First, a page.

I think Mr. Clarke had a tendency to interfere too much with the activities of the CIA, and our leadership at the senior level let him interfere too much. So criticism from him I kind of wear as a badge of honor.
I'm much better informed than Mr. Clarke ever was about the nature of the intelligence that was available again Osama bin Laden and which was consistently denigrated by himself and Mr. Tenet.
One of the great intellectual failures of the American intelligence community, and especially the counterterrorism community, is to assume if someone hasn't attacked us, it's because he can't or because we've defeated him.
Saudi Arabia was, until just a few years ago, probably one of the most safe countries on earth. And now the paper is daily full of activities and shootouts between Islamists who supported Osama bin Laden and the government there.
Most dramatically, and perhaps least noticed, is the violence inside Saudi Arabia itself.
You couldn't have done this without killing an Arab prince.
The world is lousy with Arab princes. And if we could have got Osama bin Laden, and saved at some point down the road 3,000 American lives, a few less Arab princes would have been OK in my book.
It's not a choice between war and peace. It's a choice between war and endless war. It's not appeasement. I think it's better even to call it American self-interest.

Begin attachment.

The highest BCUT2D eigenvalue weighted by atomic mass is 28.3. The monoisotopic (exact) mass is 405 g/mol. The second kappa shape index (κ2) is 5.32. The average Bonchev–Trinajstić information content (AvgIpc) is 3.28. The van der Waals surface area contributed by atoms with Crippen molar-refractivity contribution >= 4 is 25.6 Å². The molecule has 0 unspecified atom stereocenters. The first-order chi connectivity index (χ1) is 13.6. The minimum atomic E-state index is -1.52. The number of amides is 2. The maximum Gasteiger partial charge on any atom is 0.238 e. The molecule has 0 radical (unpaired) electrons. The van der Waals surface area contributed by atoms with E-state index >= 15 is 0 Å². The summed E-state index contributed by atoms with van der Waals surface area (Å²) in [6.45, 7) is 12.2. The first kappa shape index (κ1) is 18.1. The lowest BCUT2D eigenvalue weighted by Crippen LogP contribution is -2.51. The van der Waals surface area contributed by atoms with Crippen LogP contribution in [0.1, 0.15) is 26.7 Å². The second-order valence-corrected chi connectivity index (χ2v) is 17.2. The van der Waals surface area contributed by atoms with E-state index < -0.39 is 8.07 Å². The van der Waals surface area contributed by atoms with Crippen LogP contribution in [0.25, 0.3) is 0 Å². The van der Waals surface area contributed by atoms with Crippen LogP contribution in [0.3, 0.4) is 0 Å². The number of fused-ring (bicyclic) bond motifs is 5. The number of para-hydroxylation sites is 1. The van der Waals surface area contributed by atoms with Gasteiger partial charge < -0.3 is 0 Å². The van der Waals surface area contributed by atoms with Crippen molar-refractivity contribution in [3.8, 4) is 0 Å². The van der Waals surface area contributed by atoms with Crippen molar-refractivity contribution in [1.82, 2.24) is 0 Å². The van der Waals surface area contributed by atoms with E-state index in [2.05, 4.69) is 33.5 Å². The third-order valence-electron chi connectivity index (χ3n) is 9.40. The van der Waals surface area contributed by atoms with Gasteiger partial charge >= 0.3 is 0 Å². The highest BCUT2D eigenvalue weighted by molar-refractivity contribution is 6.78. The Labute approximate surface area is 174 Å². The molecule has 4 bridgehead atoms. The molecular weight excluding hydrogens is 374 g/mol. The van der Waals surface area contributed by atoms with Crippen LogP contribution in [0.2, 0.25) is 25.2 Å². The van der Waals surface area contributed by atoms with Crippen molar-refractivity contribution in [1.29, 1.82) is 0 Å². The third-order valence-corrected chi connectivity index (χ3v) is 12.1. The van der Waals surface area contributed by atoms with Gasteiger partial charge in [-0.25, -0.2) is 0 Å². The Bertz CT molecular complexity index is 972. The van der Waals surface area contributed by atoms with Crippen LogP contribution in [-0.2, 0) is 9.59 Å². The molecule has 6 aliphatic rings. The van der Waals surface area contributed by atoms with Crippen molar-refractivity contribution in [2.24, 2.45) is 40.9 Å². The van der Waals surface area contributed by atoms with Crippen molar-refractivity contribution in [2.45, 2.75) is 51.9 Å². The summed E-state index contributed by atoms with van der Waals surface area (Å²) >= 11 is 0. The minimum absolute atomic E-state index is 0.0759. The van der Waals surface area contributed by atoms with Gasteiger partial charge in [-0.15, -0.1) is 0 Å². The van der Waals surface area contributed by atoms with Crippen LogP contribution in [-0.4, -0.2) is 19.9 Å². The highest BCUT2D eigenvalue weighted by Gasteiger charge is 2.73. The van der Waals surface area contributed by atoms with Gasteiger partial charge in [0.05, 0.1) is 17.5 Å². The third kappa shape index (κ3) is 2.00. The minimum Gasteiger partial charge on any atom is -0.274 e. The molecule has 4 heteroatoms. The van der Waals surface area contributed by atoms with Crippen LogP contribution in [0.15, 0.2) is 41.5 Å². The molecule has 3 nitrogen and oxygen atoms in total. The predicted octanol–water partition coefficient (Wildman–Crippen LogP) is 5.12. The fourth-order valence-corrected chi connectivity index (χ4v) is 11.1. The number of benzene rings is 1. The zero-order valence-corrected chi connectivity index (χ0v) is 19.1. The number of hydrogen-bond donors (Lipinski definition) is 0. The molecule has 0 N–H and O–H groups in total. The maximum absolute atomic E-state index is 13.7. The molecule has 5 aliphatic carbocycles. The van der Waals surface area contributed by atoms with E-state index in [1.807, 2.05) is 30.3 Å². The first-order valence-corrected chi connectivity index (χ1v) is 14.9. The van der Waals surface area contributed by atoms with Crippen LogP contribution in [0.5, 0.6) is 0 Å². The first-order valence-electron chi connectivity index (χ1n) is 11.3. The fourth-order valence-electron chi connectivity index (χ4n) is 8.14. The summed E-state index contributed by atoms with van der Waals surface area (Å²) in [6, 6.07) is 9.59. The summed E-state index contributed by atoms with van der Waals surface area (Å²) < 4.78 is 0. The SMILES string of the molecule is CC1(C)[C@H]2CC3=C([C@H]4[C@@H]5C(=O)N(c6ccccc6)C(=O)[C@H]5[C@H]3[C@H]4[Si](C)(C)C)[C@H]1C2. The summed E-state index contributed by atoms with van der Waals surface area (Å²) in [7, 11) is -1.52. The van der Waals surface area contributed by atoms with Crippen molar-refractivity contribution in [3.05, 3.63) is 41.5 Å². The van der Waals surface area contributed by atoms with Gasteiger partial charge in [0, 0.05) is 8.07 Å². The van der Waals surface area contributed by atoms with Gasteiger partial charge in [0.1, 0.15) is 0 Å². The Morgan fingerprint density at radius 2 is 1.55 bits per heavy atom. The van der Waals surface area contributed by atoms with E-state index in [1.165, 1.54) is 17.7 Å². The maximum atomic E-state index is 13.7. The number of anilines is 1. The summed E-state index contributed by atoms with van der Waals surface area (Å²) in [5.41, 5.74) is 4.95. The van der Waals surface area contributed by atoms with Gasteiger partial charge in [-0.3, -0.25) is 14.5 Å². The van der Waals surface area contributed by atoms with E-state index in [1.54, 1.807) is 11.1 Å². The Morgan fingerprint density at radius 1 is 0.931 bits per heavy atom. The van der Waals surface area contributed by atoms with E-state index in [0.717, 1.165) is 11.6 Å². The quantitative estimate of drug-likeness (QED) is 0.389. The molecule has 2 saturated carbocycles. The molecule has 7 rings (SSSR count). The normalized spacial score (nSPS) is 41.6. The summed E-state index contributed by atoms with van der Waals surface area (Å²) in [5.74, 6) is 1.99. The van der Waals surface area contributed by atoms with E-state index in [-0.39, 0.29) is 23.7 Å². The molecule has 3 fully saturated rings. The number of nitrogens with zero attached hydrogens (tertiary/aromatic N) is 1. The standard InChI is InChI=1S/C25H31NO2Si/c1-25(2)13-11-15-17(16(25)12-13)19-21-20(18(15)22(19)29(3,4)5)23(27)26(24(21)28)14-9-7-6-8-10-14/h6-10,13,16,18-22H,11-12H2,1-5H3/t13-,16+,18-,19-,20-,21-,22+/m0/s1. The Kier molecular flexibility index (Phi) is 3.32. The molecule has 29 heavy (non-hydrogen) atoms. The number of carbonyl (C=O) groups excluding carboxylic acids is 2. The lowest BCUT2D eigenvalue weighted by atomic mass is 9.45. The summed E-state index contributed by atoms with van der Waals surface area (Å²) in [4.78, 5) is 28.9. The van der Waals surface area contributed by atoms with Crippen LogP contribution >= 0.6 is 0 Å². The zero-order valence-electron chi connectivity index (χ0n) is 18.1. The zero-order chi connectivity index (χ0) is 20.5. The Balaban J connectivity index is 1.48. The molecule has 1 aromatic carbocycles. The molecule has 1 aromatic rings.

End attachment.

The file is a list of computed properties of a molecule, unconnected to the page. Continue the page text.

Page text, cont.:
And if that's what the American people want, then that's what the policy should be, of course. But the idea that anything in the United States is too sensitive to discuss or too dangerous to discuss is really, I think, absurd.
Where he was, where his cells were, where his logistical channels were, how he communicated. Who his allies were. Who donated to them. I think it's fair to say the entire range of sources were brought to bear.
No one should be surprised when Osama bin Laden and al Qaeda detonate a weapon of mass destruction in the United States. I don't believe in inevitability. But I think it's pretty close to being inevitable.
The uniqueness of the unit was more or less that it was focused on a single individual. It was really the first time the agency had done that sort of effort.
No one wants to abandon the Israelis. But I think the perception is, and I think it's probably an accurate perception, that the tail is leading the dog - that we are giving the Israelis carte blanche ability to exercise whatever they want to do in their area.